The last part of the exhibition features a 2021film, the first ever produced by Pauline Curnier Jardin and the Feel Good Cooperative. The mysterious video, entitled Fireflies, features the now familiar figures at night, in a flicker of shadows and lights along the roadside on the outskirts of Rome where they usually work. Once upon a time, there were indeed fireflies here, but they have disappeared along with the changing suburban landscape around them. Today the car headlights of potential clients in search of a one-off pleasure illuminate like searchlights faces and bodies – the faces and bodies we already know from the previous two film encounters. A metaphor in which the fireflies are the women and trans people who appear at night but are invisible during the day, lacking social recognition and support. But the Feel Good Cooperative’s artworks and projects show them in an emancipatory light, as strong, beautiful, and remarkable.
Marie Lukáčová: Divas
The exhibition Divas is part of a multimedia trilogy aimed — rather unusually in contemporary art – primarily at teenagers. Its other parts are the film Orla (Female Eagle) and the author’s book The Dragon and the Fish. Each of the parts take place on a different time plane. The Orla film whose first part is also included in the exhibition, corresponds to that part of the book’s plotline between the prologue and its main plot. The timeline of the exhibition, consisting of an elaborate series of drawings, prints, and murals, unfolds in a process of artistic transformations, unrestricted in terms of time, where a new world of myths and symbols is formed by the embodiment of different truths.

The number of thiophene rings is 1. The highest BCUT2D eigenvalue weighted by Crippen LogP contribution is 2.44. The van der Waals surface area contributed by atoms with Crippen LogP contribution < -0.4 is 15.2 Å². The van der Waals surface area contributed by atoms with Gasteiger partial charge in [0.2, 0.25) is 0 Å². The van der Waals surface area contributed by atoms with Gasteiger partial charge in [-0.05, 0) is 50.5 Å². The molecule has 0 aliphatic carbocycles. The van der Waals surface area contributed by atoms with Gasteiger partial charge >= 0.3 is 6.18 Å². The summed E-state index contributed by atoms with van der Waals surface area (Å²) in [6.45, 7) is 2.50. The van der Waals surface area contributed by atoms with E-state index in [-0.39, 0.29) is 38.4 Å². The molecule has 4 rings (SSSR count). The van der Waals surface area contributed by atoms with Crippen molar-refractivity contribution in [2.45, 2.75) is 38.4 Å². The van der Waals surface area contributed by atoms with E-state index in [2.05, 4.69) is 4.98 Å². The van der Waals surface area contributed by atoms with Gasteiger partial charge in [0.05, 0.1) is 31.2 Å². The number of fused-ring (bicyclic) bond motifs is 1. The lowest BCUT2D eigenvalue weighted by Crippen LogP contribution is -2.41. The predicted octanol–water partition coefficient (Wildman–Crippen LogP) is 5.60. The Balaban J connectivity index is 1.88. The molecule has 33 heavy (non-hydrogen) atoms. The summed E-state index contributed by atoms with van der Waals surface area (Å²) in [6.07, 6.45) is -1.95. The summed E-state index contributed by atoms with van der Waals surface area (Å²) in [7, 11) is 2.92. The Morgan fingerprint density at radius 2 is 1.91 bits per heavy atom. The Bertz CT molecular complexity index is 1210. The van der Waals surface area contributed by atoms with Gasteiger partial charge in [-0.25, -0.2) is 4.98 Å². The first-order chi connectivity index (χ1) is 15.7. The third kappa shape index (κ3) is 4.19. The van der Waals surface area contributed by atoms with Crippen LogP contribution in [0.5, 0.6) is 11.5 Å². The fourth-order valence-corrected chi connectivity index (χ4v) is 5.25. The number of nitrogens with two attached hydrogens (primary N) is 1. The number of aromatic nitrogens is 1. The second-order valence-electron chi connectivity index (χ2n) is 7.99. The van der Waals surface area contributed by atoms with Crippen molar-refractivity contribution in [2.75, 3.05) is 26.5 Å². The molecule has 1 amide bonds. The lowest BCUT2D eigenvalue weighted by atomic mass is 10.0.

In the subjective perspectives of Marie Lukáčová’s protagonists, the focus of the myth shifts towards corporeality and sensory experience, while classical patterns, balancing on the fluid interface of innocence and sexuality, are maintained. In the sometimes naive fairy tale stories but also in, on the contrary, very sophisticated fantastic illustrations and animations, the principal motive is a radical re-embracing of the physical – and therefore sexual – aspects of life in the cultural canon, that represents a return to the original even though newly formulated folk wisdom.